lecture 4: data-intensive computing for text analysis (fall 2011)

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co-taught with Jason Baldridge, topic for the day: practical Hadoop


  • Data-Intensive Computing for Text Analysis CS395T / INF385T / LIN386M University of Texas at Austin, Fall 2011 Lecture 4 September 15, 2011 Jason Baldridge Matt Lease Department of Linguistics School of Information University of Texas at Austin University of Texas at AustinJasonbaldridge at gmail dot com ml at ischool dot utexas dot edu
  • Acknowledgments Course design and slides based on Jimmy Lins cloud computing courses at the University of Maryland, College ParkSome figures courtesy of the followingexcellent Hadoop books (order yours today!) Chuck Lams Hadoop In Action (2010) Tom Whites Hadoop: The Definitive Guide, 2nd Edition (2010)
  • Todays Agenda Practical Hadoop Input/Ouput Splits: small file and whole file operations Compression Mounting HDFS Hadoop Workflow and EC2/S3
  • Practical Hadoop
  • Hello World: Word Countmap ( K( K1=String, V1=String ) list ( K2=String, V2=Integer )reduce ( K2=String, list(V2=Integer) ) list ( K3=String, V3=Integer) Map(String docid, String text): for each word w in text: Emit(w, 1); Reduce(String term, Iterator values): int sum = 0; for each v in values: sum += v; Emit(term, sum);
  • Courtesy of Chuck Lams Hadoop In Action (2010), p. 17
  • Courtesy of Chuck Lams Hadoop In Action (2010), pp. 48-49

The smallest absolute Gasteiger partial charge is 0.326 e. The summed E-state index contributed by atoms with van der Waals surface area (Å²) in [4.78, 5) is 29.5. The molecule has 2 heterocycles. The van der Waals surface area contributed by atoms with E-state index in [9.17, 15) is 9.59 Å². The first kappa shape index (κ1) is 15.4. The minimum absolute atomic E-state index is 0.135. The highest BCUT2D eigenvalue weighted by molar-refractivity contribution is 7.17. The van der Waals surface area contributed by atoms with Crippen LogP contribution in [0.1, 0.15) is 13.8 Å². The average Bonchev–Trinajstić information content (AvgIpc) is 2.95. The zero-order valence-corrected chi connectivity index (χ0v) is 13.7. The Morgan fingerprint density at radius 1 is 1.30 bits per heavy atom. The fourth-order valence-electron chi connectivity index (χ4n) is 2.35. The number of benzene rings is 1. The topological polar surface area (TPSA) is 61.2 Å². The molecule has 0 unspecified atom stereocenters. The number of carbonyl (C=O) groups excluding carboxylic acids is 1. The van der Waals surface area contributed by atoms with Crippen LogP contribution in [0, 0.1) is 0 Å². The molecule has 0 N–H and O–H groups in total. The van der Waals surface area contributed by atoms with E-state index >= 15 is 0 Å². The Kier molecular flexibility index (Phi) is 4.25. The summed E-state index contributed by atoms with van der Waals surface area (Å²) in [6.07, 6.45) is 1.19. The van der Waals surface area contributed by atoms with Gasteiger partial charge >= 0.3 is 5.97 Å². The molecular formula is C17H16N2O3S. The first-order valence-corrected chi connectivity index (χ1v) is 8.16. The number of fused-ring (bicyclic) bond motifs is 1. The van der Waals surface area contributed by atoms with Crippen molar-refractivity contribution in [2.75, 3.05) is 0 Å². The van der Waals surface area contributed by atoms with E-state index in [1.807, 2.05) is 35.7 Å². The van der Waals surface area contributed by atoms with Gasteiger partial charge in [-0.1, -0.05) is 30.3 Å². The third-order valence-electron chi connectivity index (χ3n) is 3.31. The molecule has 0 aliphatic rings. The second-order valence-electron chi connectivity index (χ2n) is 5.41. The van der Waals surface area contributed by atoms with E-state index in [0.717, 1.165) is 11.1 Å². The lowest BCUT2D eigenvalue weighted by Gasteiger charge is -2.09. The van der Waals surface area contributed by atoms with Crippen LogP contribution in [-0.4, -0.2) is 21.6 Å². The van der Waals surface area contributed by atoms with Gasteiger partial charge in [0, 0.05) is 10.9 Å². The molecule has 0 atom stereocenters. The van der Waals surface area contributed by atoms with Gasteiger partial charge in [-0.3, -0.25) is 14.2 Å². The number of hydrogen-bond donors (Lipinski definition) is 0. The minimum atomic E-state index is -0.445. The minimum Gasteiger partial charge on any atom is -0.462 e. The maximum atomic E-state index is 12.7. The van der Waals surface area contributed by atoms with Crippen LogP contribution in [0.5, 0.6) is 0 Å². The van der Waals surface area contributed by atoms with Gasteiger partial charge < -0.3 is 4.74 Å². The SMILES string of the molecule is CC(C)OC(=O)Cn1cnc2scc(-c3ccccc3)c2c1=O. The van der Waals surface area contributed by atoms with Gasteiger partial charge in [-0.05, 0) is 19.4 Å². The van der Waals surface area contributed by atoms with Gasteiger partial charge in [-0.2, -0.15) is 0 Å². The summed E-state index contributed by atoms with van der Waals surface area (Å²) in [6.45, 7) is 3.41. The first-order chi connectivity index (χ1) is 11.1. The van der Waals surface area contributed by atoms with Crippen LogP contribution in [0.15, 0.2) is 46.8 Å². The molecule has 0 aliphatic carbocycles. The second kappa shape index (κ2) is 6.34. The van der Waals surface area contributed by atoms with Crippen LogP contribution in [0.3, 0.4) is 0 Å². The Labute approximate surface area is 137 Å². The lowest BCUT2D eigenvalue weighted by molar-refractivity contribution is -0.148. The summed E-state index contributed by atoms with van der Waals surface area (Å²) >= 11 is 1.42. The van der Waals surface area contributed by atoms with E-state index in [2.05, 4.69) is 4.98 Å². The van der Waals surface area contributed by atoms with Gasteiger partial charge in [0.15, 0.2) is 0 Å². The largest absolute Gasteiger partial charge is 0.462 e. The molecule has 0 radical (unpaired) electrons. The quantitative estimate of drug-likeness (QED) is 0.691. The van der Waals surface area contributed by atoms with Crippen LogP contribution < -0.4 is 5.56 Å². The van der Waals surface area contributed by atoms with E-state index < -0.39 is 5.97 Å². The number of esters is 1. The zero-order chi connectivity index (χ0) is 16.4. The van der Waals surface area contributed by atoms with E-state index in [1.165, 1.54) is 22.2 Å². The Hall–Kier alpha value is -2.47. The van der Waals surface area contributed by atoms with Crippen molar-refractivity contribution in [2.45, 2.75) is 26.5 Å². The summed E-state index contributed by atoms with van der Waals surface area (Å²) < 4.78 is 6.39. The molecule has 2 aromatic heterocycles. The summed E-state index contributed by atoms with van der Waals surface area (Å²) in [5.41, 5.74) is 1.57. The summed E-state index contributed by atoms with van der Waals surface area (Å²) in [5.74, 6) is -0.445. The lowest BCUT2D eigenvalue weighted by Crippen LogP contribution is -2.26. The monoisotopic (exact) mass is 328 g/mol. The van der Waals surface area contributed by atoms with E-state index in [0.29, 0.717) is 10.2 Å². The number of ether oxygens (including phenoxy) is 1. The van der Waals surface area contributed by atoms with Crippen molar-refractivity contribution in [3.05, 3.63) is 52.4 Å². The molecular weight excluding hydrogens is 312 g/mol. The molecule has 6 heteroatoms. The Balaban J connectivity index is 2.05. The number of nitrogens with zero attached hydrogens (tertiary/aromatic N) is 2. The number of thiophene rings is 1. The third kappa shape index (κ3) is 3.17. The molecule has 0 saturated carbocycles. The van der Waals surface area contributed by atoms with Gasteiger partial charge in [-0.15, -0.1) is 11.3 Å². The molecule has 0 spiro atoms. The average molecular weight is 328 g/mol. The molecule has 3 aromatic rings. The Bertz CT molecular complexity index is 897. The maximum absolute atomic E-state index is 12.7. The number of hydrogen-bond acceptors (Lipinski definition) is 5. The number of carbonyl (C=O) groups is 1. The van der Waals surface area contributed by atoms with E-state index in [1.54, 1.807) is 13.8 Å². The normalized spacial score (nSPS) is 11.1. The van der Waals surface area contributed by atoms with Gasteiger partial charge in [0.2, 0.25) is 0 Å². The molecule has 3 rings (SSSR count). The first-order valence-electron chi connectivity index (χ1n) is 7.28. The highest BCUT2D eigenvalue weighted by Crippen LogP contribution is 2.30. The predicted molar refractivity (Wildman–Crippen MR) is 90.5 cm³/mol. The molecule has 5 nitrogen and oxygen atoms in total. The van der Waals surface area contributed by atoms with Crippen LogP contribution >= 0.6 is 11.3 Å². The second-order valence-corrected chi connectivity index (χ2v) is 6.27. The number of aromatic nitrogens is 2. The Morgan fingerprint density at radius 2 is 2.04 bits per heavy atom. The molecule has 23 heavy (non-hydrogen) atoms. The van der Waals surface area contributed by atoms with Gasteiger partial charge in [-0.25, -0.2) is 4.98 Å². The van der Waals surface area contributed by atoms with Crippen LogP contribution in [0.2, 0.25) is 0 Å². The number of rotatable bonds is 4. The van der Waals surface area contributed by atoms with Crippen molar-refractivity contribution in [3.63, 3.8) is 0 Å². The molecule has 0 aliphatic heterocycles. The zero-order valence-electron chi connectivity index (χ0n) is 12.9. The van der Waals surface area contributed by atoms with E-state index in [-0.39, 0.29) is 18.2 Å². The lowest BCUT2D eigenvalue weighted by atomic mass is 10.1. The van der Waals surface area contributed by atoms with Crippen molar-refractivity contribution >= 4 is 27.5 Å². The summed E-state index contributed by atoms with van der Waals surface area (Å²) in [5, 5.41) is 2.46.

• Courtesy of Chuck Lams Hadoop In Action (2010), p. 51
  • Courtesy of Tom Whites Hadoop: The Definitive Guide, 2nd Edition (2010), p. 191
  • Command-Line Parsing Courtesy of Tom Whites Hadoop: The Definitive Guide, 2nd Edition (2010), p. 135
  • Data Types in Hadoop Writable Defines a de/serialization protocol. Every data type in Hadoop is a Writable. WritableComparable Defines a sort order. All keys must be of this type (but not values). IntWritable Concrete classes for different data types. LongWritable Text SequenceFiles Binary encoded of a sequence of key/value pairs
  • Hadoop basic types Courtesy of Chuck Lams Hadoop In Action (2010), p. 46
  • Complex Data Types in Hadoop How do you implement complex data types? The easiest way: Encoded it as Text, e.g., (a, b) = a:b Use regular expressions to parse and extract data Works, but pretty hack-ish The hard way: Define a custom implementation of WritableComprable Must implement: readFields, write, compareTo Computationally efficient, but slow for rapid prototyping Alternatives: Cloud9 offers two other choices: Tuple and JSON (Actually, not that useful in practice)
  • InputFormat &RecordReader Courtesy of Tom Whites Hadoop: The Definitive Guide, 2nd Edition (2010), pp. 198-199 Split is logical; atomic records are never split Note re-use key & value objects!